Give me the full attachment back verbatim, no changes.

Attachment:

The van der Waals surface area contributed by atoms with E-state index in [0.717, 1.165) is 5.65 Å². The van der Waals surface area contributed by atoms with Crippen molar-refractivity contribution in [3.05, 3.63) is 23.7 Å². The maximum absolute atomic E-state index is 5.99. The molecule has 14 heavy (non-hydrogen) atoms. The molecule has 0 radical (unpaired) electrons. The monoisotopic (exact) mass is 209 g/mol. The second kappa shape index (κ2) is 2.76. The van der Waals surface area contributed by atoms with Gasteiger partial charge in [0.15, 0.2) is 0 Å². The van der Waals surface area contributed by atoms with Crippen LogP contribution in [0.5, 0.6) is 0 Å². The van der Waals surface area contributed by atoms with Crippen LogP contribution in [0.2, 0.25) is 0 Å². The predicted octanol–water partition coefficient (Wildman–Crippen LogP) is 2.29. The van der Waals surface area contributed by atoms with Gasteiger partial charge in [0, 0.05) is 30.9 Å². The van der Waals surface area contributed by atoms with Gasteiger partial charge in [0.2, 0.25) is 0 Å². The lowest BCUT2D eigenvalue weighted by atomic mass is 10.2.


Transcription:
The van der Waals surface area contributed by atoms with E-state index in [0.717, 1.165) is 5.65 Å². The van der Waals surface area contributed by atoms with Crippen molar-refractivity contribution in [3.05, 3.63) is 23.7 Å². The maximum absolute atomic E-state index is 5.99. The molecule has 14 heavy (non-hydrogen) atoms. The molecule has 0 radical (unpaired) electrons. The monoisotopic (exact) mass is 209 g/mol. The second kappa shape index (κ2) is 2.76. The van der Waals surface area contributed by atoms with Gasteiger partial charge in [0.15, 0.2) is 0 Å². The van der Waals surface area contributed by atoms with Crippen LogP contribution in [0.5, 0.6) is 0 Å². The van der Waals surface area contributed by atoms with Crippen LogP contribution in [0.2, 0.25) is 0 Å². The predicted octanol–water partition coefficient (Wildman–Crippen LogP) is 2.29. The van der Waals surface area contributed by atoms with Gasteiger partial charge in [0, 0.05) is 30.9 Å². The van der Waals surface area contributed by atoms with Gasteiger partial charge in [0.2, 0.25) is 0 Å². The lowest BCUT2D eigenvalue weighted by atomic mass is 10.2.